Lucifer chose his name as an avid follower of mythology, when he was the archetypal “lonely geek teen.” (By his own admission, this is probably why he’s an attention seeker now.) The name, Lucifer says, harks back to the time before paradise was lost and refers to the bright, guiding star of Venus. But he’s well aware of its demonic tone, would cheerfully admit the branding has worked and even being put in the maximum security line when entering the US hasn’t put him off.
He studied electrical engineering at university, but only because he mistakenly thought this was the key to computers and the online world, which he was interested in. After graduating he joined Ogilvy & Mather and trumped the “better candidates” by convincing them he was the man for the Nokia account, as he was the only one who actually understood the technology.
It was his love for fantasy novels and translation of nearly 30 tomes that won him a contract to translate J.R.R. Tolkien into English, just before Peter Jackson’s Lord of the Rings came out. He negotiated a share of book sales over 10,000 and on the back of this became a millionaire (in US dollars, to boot).
Not bad for a geek, but hardly unusual these days. He claims to have poured the money he earned into open-source learning, putting knowledge online and working with institutions like Harvard and MIT. He also spends upwards of NT$80,000 on holding mass education workshops that inspire children to “Find their own Passion” and “Be Proud of Yourself.” He advocates doing what you love in life, rather than simply passing exams and settling for a salary.
I think this gives him a perspective worth hearing on mainstream education, of which he’s fairly dismissive.
“In Taiwan everyone has a diploma but most of them are worth less than the paper they are written on … It’s a lousy system controlled by a select few hiding away in ivory towers,” he says.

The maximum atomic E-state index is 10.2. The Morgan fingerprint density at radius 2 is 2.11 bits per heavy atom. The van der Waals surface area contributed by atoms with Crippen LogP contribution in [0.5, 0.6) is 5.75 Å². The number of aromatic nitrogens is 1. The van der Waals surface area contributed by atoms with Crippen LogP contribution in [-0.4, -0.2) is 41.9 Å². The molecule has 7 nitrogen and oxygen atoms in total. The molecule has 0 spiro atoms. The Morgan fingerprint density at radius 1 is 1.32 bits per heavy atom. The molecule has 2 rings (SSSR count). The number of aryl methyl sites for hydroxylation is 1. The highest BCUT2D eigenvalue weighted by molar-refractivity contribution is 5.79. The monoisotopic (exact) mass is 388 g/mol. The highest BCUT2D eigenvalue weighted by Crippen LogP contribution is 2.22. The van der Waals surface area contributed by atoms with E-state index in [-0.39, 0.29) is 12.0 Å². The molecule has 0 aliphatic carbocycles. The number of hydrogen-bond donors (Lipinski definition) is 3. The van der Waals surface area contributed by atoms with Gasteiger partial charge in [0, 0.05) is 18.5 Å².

Naturally, such views have not always endeared him to the educational establishment.
It’s a thankless task, but he also attacked the Buddhist Compassion Relief Tzu Chi Foundation for a lack of transparency in dealing with donations, making questionable investments and generally acting like a cult. He was called a “hired thug” and alienated another demographic for that. “I have to be the bad guy to speak the truth,” he says.
On another occasion he was picked up by the thought police in China for wearing a T-shirt with the legend, Geek Resistance Army (阿宅反抗軍). Local media ran with the idea he was arrested, but as a former editor used to put it: “Don’t let the facts get in the way of a good story.” Actually, he was questioned for 30 minutes or so, but nevertheless “The King of Geeks” was alternately praised for standing up to the Communist authorities, or denigrated for not doing so.
Even showbiz has a “dark side,” he says. “ I have very few celebrity friends because they all fall down at some time or another. It’s my job to say something, so I’m either going to be loyal or a liar.”
Like Spider-man, he believes that being rich or a celebrity means, “With great power comes great responsibility.” It crosses my mind more than once that he’s a bit of a politician, so I ask him if he’s ready to cross the line. The Batman line swiftly follows: “You either die a hero, or live long enough to see yourself become the villain.”
Lucifer has a sense of chivalry, a code of honor, which presumably the hard knocks of politics would beat out of him. So perhaps it is better to be on the outside looking in and stick to what he knows. Or, as he puts it, “I’m a lucky guy because I say what I like and get paid for it. Not only that, I sleep well at night.”
Just as well for the politicians, as he would probably beat them at their own game.